Reviews from Lord Taylor of Glencoe
The Lincoln Lawyer: Michael Connelly, January 13—18, 2012 My rating: ♦♦♦♦♦
In the prequel to The Brass Verdict, defence lawyer Mickey Haller must represent a man accused of brutally attacking a woman in her home. As the cover tells us, neither victim nor accused are as they seem.
From the outset we are sucked into Haller’s intense life, hardly stopping for breath between cases. We meet both his ex-wives: his first, a prosecutor, and his second, his case manager. Both are complex relationships that add real depth to the character, even if a little cliché.
Connelly educates us as we race through the book, explaining tactics and giving us insight into the workings (and failings) of the criminal justice system.
Haller is a flawed protagonist, easy to sympathise with and reaches a crisis of confidence that makes him an incredibly interesting lead actor who lives permanently in shades of grey. The colourful supporting cast are distinct, adding flourishes of colour to the palette.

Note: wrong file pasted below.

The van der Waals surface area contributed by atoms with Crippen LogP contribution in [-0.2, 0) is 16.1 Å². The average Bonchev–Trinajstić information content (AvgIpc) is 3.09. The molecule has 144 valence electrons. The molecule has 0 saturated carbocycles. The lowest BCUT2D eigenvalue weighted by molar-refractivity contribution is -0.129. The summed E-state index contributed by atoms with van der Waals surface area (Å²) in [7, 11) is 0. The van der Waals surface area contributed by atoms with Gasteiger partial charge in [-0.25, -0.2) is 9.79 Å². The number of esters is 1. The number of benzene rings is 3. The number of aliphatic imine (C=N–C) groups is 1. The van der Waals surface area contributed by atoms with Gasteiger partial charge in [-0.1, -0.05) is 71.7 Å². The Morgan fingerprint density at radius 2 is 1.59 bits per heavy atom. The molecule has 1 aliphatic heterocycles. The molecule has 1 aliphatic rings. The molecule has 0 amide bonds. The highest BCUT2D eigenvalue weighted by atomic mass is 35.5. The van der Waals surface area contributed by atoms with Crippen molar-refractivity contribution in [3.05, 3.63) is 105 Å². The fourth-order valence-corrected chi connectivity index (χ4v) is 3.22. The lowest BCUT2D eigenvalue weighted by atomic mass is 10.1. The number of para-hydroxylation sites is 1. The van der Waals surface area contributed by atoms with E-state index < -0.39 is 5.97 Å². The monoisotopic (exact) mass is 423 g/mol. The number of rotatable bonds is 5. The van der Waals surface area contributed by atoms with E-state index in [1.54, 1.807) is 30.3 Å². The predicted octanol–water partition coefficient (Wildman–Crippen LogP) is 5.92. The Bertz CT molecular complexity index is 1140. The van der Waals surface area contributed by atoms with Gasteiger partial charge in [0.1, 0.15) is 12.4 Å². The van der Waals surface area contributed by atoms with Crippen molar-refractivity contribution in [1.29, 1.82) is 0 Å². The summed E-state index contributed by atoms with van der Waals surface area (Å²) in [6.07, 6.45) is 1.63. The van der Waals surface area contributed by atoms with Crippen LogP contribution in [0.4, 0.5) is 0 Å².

Connelly never drops the ball, and the plot has enough surprise twists to keep you going right to the end. There’s an abundance of subplots, some relevant to the main story and others important to Haller, and they all add a richness to the story that leaves you constantly engaged.
In short, every expectation is met and exceeded in this rollercoaster journey. A tight plot, believable and three-dimensional characters, excellent writer’s craft and intriguing analysis into the court system makes this more than worthy of five full stars. You won’t be disappointed.